Liberal policies are not for grown-ups
Meet Julie and Peter Sweetnam, a handsome and devoted couple in their early 30s.
They are an archetypical Canadian "working family." They have three children under
10, Andrea, Jackson and Joseph. Peter is a carpenter, Julie trained as a florist. Julie
worked with Canada World Youth before she met her husband. The couple travelled
before they settled down, and they have a strong sense of how they want to live.
They moved out of their "pretty little house," into a trailer so Julie can stay home,
bring up her children herself, and so they can afford the independent school they've
At this school, the class sizes are never larger than 13 and parental participation is
not only encouraged but required. Julie was involved with La Leche League and found
that by the time her third child was born, she had built around herself a "bunch of
friends that filled the freezer two times and came by every day to help." With these
friends, she founded a pre-school. She finds that while she did (and does still, like
many stay-at-home moms) feel isolated, stressed and depressed, those feelings led
her to build community around herself, with the above happy results.
At the school, Julie does work exchange to pay for some of the tuition and she runs
a series of workshops for the kids, in baking, environmental exploration, puppet
making. There is no computer in the house and the TV is a 10-inch box that is
turned on Friday nights only. They have rabbits and a hamster, and stacks of games
and books. They spend most evenings sitting around the dinner table talking and
laughing. Or they read. There are school or sports activities several times a week
and they attend en famille. In the summers they go swimming every night.
I am constantly surprised how quickly our cultural beliefs are translated into
government regulation and taxation policies. The Liberals, hewing to a kind of
encouragement of right thinking, are bent on using tax cuts as carrot and stick. You
can have a tax cut if you behave the right way, make the right decisions at the right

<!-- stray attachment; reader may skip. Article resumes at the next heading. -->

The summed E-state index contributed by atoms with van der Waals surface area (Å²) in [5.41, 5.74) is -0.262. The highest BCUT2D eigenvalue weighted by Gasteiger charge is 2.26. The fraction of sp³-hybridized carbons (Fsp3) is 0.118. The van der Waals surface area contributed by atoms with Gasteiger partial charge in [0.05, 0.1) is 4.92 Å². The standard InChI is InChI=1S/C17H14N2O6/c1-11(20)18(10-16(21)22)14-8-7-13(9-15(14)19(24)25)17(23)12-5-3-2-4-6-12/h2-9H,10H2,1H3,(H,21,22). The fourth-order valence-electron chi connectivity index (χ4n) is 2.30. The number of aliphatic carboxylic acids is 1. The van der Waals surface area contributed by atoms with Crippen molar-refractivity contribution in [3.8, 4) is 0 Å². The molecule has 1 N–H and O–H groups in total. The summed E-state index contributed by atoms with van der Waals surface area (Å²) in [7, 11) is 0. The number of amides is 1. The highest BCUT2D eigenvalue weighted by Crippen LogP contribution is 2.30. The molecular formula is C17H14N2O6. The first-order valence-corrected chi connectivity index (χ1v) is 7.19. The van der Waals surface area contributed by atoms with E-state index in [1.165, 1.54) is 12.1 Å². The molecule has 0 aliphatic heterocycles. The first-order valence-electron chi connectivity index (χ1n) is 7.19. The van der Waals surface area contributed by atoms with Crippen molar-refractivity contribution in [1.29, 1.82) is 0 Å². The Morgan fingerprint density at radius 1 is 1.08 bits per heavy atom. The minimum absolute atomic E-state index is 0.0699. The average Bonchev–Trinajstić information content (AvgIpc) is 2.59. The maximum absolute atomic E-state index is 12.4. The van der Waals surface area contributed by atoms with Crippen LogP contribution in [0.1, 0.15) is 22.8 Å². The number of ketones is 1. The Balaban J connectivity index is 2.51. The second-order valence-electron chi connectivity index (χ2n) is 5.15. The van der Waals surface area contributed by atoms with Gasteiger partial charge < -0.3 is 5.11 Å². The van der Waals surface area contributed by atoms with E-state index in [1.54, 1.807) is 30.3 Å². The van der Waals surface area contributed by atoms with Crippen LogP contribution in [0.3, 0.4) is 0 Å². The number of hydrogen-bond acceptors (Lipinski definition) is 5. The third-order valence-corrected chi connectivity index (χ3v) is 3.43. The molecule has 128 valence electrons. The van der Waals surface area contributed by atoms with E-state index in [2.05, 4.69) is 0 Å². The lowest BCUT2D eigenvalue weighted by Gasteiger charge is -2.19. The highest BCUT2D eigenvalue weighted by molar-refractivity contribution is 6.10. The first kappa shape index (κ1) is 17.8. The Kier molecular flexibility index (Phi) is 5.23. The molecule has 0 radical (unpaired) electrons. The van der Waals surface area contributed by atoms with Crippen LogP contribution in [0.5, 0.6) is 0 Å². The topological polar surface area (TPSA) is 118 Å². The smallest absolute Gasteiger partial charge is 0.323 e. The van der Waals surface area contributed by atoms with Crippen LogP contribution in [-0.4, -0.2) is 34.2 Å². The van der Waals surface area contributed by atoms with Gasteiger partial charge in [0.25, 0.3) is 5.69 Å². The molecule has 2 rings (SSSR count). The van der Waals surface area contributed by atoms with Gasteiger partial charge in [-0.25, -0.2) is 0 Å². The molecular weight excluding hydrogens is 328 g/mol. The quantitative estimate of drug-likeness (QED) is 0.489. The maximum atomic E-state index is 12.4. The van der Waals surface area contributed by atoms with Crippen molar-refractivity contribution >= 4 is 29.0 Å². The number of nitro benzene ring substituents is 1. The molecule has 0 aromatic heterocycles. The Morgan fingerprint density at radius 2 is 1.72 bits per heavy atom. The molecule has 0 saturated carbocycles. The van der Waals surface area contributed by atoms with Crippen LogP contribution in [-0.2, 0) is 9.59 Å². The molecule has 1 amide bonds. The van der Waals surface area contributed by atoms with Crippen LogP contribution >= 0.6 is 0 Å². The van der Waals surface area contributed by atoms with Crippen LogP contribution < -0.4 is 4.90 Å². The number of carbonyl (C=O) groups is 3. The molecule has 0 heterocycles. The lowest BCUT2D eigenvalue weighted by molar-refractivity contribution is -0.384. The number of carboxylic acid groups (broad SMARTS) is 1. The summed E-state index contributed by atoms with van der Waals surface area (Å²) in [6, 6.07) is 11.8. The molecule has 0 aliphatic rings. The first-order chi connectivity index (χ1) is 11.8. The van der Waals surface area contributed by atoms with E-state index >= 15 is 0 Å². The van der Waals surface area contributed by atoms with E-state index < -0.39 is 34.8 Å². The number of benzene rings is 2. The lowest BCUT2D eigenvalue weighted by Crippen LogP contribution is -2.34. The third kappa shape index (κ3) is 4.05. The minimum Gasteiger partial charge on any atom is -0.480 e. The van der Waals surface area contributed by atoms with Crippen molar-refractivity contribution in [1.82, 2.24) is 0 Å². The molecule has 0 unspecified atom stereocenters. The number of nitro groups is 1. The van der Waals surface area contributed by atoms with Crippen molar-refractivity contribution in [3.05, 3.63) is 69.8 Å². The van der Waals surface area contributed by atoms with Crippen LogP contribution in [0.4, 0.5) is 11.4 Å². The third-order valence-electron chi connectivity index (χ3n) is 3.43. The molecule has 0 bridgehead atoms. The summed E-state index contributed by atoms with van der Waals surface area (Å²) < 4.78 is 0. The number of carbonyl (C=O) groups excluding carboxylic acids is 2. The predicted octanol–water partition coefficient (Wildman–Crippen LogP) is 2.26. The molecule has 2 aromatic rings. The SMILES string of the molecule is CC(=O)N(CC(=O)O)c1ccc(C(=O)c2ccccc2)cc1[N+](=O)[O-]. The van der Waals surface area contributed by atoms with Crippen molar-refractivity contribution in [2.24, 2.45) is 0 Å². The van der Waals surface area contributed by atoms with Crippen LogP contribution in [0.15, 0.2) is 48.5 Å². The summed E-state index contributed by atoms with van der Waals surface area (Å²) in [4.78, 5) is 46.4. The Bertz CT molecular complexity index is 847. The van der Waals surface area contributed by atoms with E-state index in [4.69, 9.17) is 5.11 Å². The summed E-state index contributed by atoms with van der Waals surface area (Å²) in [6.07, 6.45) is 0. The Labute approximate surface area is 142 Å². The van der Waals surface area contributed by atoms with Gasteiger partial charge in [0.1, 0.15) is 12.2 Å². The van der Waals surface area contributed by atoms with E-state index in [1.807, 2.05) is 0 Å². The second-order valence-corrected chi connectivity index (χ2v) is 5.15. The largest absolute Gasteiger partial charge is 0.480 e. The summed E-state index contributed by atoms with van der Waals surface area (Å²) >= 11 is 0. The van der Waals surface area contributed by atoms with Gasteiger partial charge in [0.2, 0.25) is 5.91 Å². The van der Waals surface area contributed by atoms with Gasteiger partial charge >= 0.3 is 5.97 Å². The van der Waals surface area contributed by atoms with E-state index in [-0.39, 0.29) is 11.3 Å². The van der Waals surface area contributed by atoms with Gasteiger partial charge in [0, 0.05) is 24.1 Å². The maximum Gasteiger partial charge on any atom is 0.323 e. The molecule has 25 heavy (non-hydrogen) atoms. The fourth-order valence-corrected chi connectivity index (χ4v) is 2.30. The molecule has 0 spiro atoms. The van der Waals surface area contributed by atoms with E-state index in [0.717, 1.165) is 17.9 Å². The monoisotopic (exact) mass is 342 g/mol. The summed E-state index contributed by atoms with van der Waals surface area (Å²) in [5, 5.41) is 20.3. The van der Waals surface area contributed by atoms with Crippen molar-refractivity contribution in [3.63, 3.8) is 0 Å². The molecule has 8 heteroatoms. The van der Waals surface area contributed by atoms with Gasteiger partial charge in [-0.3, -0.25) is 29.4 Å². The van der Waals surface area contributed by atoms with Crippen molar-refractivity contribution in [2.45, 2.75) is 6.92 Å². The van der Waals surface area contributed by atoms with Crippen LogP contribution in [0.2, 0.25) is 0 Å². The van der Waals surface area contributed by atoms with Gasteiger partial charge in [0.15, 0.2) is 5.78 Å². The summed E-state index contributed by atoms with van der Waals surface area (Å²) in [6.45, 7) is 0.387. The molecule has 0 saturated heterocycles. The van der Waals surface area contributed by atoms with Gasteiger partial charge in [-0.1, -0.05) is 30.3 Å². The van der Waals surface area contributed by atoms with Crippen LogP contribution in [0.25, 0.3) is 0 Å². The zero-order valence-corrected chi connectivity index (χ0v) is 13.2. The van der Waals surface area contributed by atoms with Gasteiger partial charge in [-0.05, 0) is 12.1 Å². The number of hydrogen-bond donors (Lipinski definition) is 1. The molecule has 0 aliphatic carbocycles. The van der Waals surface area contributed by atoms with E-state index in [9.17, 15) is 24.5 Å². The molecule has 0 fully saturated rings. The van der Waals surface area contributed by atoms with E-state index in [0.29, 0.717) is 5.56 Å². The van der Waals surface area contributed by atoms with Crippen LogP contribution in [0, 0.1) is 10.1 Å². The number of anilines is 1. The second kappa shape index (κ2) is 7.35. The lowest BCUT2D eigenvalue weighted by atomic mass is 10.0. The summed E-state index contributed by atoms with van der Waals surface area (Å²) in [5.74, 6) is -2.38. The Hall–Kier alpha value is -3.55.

time. Crafty social engineering is their aim, building community top-down is their
goal. They are not particularly interested in families. The word "families" appears
eight times in the Liberal platform.
In the Alliance platform, "families" appears 26 times. And reiterated more times than
I can count (well OK, seven) is the statement that all families will be treated equally.
Which means that government, which can't respond fast enough to social and
cultural change, stops getting in the way.
Consider, for a moment therefore, that the Alliance better understands the
experience of Julie and Peter. Its tax plan takes 1.7-million of the poorest of
Canadians off the tax roll, and if Julie and Peter make, say, less than $50,000, they
would pay no taxes at all, because all stay-at-home partners take a $10,000
deduction, the working partner takes $10,000, and each child, with child benefit,
$3,000. Any additional child care is universally deductible, whether it is incurred
outside the home or in it. Which further encourages family members, like
grandparents, to take care of their grandchildren. And that means Peter and Julie are
free to use their own money in the responsible manner they have already
We are rich enough as a culture to allow this couple, replete with virtue, enough of
their money so they can live in a house and make their own decisions about their
future, with regard to their children's education and their own retirement. To not
permit it is condescending in the extreme, to indicate with every patronizing word
and regulation, that the government doesn't think we're smart enough to take care of
ourselves. It is simply not true.
We are grown up now. We are educated. Many of us are well-travelled. We can
make informed choices, with our own money. We can fund our own schools, and
take care of our own families, if you give us back our money.
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